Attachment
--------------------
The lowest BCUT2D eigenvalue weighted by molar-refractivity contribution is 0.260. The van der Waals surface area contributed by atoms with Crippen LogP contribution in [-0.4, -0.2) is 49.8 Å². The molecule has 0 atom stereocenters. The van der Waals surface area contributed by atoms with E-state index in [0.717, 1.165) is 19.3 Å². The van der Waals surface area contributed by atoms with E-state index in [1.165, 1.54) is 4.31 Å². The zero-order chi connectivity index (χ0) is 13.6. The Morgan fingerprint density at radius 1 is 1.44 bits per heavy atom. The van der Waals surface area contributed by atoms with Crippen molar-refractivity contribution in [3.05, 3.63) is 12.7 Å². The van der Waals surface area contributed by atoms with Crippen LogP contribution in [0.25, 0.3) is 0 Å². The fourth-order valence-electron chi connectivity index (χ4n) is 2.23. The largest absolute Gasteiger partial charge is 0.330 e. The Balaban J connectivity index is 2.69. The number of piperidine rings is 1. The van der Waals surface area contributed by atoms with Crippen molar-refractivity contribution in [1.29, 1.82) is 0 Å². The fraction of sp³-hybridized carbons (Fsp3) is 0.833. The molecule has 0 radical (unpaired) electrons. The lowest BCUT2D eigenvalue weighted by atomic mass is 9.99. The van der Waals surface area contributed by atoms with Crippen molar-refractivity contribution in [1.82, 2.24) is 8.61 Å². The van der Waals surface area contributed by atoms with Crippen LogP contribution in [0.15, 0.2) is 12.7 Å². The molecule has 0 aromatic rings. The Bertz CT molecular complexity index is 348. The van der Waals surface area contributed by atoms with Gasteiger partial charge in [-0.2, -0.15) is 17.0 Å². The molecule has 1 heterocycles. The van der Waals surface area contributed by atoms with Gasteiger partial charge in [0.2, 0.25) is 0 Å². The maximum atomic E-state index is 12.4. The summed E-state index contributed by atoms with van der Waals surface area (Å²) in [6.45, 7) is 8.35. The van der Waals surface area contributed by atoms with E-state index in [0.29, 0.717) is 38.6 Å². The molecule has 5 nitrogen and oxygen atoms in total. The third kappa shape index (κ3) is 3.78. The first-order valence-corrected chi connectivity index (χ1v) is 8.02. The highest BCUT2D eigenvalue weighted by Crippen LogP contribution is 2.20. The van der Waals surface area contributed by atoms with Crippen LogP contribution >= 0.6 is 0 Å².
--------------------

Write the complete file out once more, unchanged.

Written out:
The lowest BCUT2D eigenvalue weighted by molar-refractivity contribution is 0.260. The van der Waals surface area contributed by atoms with Crippen LogP contribution in [-0.4, -0.2) is 49.8 Å². The molecule has 0 atom stereocenters. The van der Waals surface area contributed by atoms with E-state index in [0.717, 1.165) is 19.3 Å². The van der Waals surface area contributed by atoms with E-state index in [1.165, 1.54) is 4.31 Å². The zero-order chi connectivity index (χ0) is 13.6. The Morgan fingerprint density at radius 1 is 1.44 bits per heavy atom. The van der Waals surface area contributed by atoms with Crippen molar-refractivity contribution in [3.05, 3.63) is 12.7 Å². The van der Waals surface area contributed by atoms with Crippen LogP contribution in [0.25, 0.3) is 0 Å². The fourth-order valence-electron chi connectivity index (χ4n) is 2.23. The largest absolute Gasteiger partial charge is 0.330 e. The Balaban J connectivity index is 2.69. The number of piperidine rings is 1. The van der Waals surface area contributed by atoms with Crippen molar-refractivity contribution in [1.29, 1.82) is 0 Å². The fraction of sp³-hybridized carbons (Fsp3) is 0.833. The molecule has 0 radical (unpaired) electrons. The lowest BCUT2D eigenvalue weighted by atomic mass is 9.99. The van der Waals surface area contributed by atoms with Crippen molar-refractivity contribution in [1.82, 2.24) is 8.61 Å². The van der Waals surface area contributed by atoms with Crippen LogP contribution in [0.15, 0.2) is 12.7 Å². The molecule has 0 aromatic rings. The Bertz CT molecular complexity index is 348. The van der Waals surface area contributed by atoms with Gasteiger partial charge in [-0.2, -0.15) is 17.0 Å². The molecule has 1 heterocycles. The van der Waals surface area contributed by atoms with Gasteiger partial charge in [0.2, 0.25) is 0 Å². The maximum atomic E-state index is 12.4. The summed E-state index contributed by atoms with van der Waals surface area (Å²) in [6.45, 7) is 8.35. The van der Waals surface area contributed by atoms with E-state index in [0.29, 0.717) is 38.6 Å². The molecule has 5 nitrogen and oxygen atoms in total. The third kappa shape index (κ3) is 3.78. The first-order valence-corrected chi connectivity index (χ1v) is 8.02. The highest BCUT2D eigenvalue weighted by Crippen LogP contribution is 2.20. The van der Waals surface area contributed by atoms with Crippen LogP contribution >= 0.6 is 0 Å².